Several weeks ago, ConsumerPrivacyWorld reported that the Seventh Circuit had affirmed a district court decision to remand a putative class action brought under Illinois’ Biometric Information Privacy Act (“BIPA”) to Illinois state court.  In Thornley v. Clearview AI, No. 20-3249, 2021 U.S. App. LEXIS 1006 (7th Cir. Jan. 14, 2021), the Seventh Circuit found that the complaint alleged only a statutory violation, and did not allege any particularized injury – which was intentional and a permissible strategic choice, as Plaintiffs preferred to litigate in state court – and the case was remanded for lack of Article III standing to sue in federal court.  Last week, the defendant, Clearview AI, filed a petition for rehearing, claiming that the complaint sufficiently alleges an injury in fact and that the Seventh Circuit’s holding conflicts with existing precedent on BIPA and on Spokeo.

Clearview first claimed that the complaint alleges a concrete and particularized injury in fact, giving Plaintiffs Article III standing.  [As a quick reminder, to establish Article III standing, which is necessary to sue in federal court, plaintiffs must generally show: (1) a concrete injury in fact; (2) that the injury was caused by the defendant; and (3) that the injury would likely be redressed by the requested relief.]  Plaintiffs had alleged a statutory violation of BIPA, section 15(c), which prevents a private entity from selling or profiting from an individual’s biometric data, on the basis of Clearview selling access to its digital database containing Plaintiffs’ biometric identifiers or information. Clearview argued that this allegation is concrete and particularized because the harm posed by having one’s personal information sold is experienced in a unique way, as each person has a private and possessory information in their own biometric data.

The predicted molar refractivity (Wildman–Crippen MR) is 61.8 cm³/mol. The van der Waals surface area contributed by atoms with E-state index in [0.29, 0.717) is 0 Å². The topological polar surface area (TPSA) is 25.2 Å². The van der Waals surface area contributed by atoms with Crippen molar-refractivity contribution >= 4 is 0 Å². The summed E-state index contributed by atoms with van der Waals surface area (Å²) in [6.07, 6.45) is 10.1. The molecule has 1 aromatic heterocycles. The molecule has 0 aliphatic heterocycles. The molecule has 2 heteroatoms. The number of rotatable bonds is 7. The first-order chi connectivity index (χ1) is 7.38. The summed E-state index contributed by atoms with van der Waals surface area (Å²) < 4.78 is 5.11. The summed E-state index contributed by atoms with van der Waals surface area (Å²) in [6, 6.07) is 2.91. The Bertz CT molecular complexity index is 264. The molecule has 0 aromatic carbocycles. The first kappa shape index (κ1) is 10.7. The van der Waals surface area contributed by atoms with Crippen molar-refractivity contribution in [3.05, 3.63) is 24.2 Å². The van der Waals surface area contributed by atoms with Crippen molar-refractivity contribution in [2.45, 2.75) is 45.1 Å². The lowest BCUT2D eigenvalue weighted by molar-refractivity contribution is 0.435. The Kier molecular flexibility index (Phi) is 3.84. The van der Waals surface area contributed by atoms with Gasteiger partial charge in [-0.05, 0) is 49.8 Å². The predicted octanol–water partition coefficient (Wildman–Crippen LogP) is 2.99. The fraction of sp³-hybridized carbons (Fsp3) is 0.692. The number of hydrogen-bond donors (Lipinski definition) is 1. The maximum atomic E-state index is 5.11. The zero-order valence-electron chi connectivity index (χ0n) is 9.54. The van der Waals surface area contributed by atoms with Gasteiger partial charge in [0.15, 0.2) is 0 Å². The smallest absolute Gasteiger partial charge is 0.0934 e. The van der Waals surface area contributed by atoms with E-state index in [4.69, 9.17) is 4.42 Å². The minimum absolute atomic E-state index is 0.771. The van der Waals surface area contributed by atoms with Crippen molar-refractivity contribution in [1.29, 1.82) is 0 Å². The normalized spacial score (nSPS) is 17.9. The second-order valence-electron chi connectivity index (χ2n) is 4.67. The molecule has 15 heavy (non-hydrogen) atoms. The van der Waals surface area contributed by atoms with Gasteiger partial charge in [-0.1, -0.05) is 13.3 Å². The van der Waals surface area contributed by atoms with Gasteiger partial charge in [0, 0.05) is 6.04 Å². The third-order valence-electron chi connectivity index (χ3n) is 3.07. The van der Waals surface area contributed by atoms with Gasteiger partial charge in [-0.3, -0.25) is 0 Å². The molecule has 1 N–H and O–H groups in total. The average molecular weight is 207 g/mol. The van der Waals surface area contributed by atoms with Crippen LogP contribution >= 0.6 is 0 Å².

The petition also claims that the Seventh Circuit’s holding is inconsistent with existing precedent on BIPA and on Spokeo, Inc. v. Robins, 136 S. Ct. 1540 (2016), the Supreme Court case that found that Article III standing requires allegations of an injury in fact even where only a statutory violation has been alleged.  Clearview claimed that, contrary to the Seventh Circuit’s finding, an alleged violation of BIPA section 15(c) is a type of statutory violation that necessarily gives rise to an injury in fact, given the risk of harm to the concrete privacy interest an individual has in their own biometric information.  It pointed to other Seventh Circuit decisions that had interpreted different provisions of BIPA and found that the nature of the statutory violations alleged also alleged a concrete and particularized harm.  With respect to Spokeo, Clearview pointed out the wide variety of case law interpreting the injury in fact requirement differently, as highlighted in Judge Hamilton’s concurrence in Thornley.  It asked for rehearing or en banc review to clarify the law on what constitutes an injury in fact when a statutory violation is alleged.

We’ll keep an eye on how this one develops for you.